Published: July 3rd 2014 by Random House AU
Format: eARC, 480 pages
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Raim is no closer to figuring out the meaning of the broken vow that sentenced him to exile for life. But with his former best friend now a tyrannical Khan who is holding the girl Raim loves captive, he finds it hard to care. Every day, he and Draikh learn more about their powers, but it quickly becomes clear that he will never be able to stop Khareh and free Wadi unless he can free himself from the ultimate taboo of his people. Reluctantly, Raim begins the long journey down to the dangerous South, to find the maker of his oath.
In Khareh’s camp, Wadi is more than capable of devising her own escape plan, but she’s gradually realizing she might not want to. The more she learns about Khareh, the more confused she becomes. He’s done unquestionably bad things, horrific even, but he’s got big dreams for Darhan that might improve their dire situation. What’s more, rumours of a Southern king massing an army to invade Darhan are slowly gaining ground. Only if the Northern tribes can come together under a single ruler will they have the strength to fight the South - but what if that ruler is an impulsive (albeit brilliant) young man, barely able to control his ever-growing power, and missing the one part of him that might keep him sane? Whoever conquers the desert, wins the war. And the secret to desert survival lies in Lazar, which is set to become the heart of a great battle once again.
It’s been a long time coming but I finally got to sit down and read the sequel to Amy McCulloch’s The Oathbreaker’s Shadow and it did not disappoint. Witty, magical, and well imagined, The Shadow’s Curse reunites readers with their favourite characters and places while introducing new ones to love.
I love the story-world of this book because of the unique knot magic that they have in the northern lands. When making a vow, Raim’s people tie knots which magically symbolise their promises. When broken, the magic creates a permanent scar which makes the oath-breaker easily identifiable, and causes a shadow to haunt them. The breaking of one of these oaths is the deepest taboo in their culture, and they exile all oathbreakers to the desert.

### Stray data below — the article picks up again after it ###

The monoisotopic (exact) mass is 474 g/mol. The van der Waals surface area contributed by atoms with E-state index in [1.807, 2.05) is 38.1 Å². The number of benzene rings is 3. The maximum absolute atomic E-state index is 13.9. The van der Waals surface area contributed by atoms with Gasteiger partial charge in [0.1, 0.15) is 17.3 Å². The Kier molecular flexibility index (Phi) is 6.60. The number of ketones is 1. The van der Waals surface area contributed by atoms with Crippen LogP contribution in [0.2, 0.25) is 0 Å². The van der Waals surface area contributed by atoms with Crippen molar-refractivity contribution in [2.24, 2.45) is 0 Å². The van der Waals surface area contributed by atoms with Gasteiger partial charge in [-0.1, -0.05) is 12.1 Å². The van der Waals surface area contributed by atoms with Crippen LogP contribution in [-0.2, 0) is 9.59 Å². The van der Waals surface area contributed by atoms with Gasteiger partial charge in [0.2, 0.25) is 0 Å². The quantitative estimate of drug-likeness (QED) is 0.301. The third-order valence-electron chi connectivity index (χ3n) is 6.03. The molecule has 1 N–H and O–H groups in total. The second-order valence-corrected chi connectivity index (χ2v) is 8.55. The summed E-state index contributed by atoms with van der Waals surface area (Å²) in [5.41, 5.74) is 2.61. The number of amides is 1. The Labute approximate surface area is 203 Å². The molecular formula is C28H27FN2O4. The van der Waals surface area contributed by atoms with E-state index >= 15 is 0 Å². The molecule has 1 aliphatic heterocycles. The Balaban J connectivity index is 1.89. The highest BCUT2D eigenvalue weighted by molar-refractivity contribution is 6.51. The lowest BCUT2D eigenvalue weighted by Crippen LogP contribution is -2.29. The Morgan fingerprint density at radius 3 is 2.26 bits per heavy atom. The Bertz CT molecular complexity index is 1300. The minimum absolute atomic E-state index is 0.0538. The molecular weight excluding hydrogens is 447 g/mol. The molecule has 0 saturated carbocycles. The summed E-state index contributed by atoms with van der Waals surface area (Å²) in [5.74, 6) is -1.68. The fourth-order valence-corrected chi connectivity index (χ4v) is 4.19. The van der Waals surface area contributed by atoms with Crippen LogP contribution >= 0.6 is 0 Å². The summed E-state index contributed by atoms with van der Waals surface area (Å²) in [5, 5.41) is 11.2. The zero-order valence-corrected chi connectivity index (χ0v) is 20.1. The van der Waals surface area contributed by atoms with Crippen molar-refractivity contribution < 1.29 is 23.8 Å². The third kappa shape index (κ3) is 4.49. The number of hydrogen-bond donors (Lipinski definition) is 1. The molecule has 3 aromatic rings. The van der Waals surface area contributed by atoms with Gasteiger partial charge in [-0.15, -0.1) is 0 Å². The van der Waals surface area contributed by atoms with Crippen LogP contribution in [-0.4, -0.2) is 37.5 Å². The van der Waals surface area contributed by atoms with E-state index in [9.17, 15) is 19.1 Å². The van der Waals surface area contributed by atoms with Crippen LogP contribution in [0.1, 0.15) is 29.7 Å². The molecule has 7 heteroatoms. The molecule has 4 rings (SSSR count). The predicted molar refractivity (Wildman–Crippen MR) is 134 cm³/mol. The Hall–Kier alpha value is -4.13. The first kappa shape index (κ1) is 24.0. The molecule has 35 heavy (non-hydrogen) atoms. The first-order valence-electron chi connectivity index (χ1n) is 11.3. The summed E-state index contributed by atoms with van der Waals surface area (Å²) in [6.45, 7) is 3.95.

Raim is still searching for clues about the mysterious vow he broke when he swore allegiance to his best friend (at the time) Kahreh. The broken vow instantly made Raim an exile from his desert lands and he was forced to journey to the desert city of Lamza for redemption. On the way, he met Wadi – a fearsome but compassionate warrior, and Draikh, a part of Kahreh’s spirit that splintered off because of a broken vow. Wadi is now held captive by Kahreh-khan, and Raim is desperate to save her from whatever Kahreh is putting her through.
I loved the level of detail that McCulloch puts into her books. Not only is it easy to imagine the landscapes and people of this world, she also puts a lot of effort into making the cultures of her characters rich and detailed. The different groups that inhabit the desert and its surrounds are distinct and well-described, and liked spending time with all of them. I also loved the change in structure from the first book: this book is told in dual point of view with Raim and Wadi. I loved being in Wadi’s head and seeing Kahreh from her eyes because she doesn’t have the history with him that Raim does.
The Shadow’s Curse takes readers on an amazing journey across the scorching desert and over the raging sea to the mysterious southern lands where the Golden King prepares to overthrow the Khan. Raim’s quest for answers into the past leads him to some amazing places, and he meets some new people. Lady Chabi is one of the most interesting new additions to the cast, and I liked figuring her out. My other favourite character can’t be mentioned because of spoilers, but they made the story so much better! However, I have to note that none of the new characters impressed me as much as Raim, Kahreh, Draikh, Wadi, Dharma, and Vlad.
The Shadow’s Curse is an amazing sequel and I have enjoyed reading it a lot. I think it is a stronger book than The Oathbreaker’s Shadow and that it will enthrall fans of McCulloch’s earlier book. Fans of YA Fantasy should give this series a try! Although the story of Raim and Kahreh seems to be over, there are still many unexplored avenues that make me hopeful for a sequel or a follow-up series (pretty please?).